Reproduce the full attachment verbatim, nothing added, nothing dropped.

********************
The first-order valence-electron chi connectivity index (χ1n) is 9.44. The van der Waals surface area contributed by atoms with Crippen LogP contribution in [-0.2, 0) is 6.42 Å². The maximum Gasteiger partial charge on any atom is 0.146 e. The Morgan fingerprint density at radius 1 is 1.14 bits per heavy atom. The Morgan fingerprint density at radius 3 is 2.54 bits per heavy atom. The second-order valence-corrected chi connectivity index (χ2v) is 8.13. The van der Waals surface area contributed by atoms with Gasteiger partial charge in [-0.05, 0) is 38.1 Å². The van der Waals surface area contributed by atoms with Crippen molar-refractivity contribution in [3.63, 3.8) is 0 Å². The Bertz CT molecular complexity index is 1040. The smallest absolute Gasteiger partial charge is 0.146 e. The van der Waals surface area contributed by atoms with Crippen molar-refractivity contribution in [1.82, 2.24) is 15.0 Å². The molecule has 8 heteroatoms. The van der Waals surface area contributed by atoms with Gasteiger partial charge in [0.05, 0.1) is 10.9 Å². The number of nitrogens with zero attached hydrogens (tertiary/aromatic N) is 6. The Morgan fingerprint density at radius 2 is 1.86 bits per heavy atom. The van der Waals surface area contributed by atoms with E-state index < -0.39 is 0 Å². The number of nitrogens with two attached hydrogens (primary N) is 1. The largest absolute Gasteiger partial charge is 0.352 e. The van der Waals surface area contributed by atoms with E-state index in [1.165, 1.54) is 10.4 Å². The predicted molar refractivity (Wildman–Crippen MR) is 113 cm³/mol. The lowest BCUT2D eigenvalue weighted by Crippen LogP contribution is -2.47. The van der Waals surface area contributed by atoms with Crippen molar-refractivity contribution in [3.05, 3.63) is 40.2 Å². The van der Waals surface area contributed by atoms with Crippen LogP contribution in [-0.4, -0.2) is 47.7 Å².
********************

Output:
The first-order valence-electron chi connectivity index (χ1n) is 9.44. The van der Waals surface area contributed by atoms with Crippen LogP contribution in [-0.2, 0) is 6.42 Å². The maximum Gasteiger partial charge on any atom is 0.146 e. The Morgan fingerprint density at radius 1 is 1.14 bits per heavy atom. The Morgan fingerprint density at radius 3 is 2.54 bits per heavy atom. The second-order valence-corrected chi connectivity index (χ2v) is 8.13. The van der Waals surface area contributed by atoms with Gasteiger partial charge in [-0.05, 0) is 38.1 Å². The van der Waals surface area contributed by atoms with Crippen molar-refractivity contribution in [3.63, 3.8) is 0 Å². The Bertz CT molecular complexity index is 1040. The smallest absolute Gasteiger partial charge is 0.146 e. The van der Waals surface area contributed by atoms with Crippen molar-refractivity contribution in [1.82, 2.24) is 15.0 Å². The molecule has 8 heteroatoms. The van der Waals surface area contributed by atoms with Gasteiger partial charge in [0.05, 0.1) is 10.9 Å². The number of nitrogens with zero attached hydrogens (tertiary/aromatic N) is 6. The Morgan fingerprint density at radius 2 is 1.86 bits per heavy atom. The van der Waals surface area contributed by atoms with E-state index < -0.39 is 0 Å². The number of nitrogens with two attached hydrogens (primary N) is 1. The largest absolute Gasteiger partial charge is 0.352 e. The van der Waals surface area contributed by atoms with E-state index in [1.165, 1.54) is 10.4 Å². The predicted molar refractivity (Wildman–Crippen MR) is 113 cm³/mol. The lowest BCUT2D eigenvalue weighted by Crippen LogP contribution is -2.47. The van der Waals surface area contributed by atoms with Crippen molar-refractivity contribution in [3.05, 3.63) is 40.2 Å². The van der Waals surface area contributed by atoms with Crippen LogP contribution in [-0.4, -0.2) is 47.7 Å².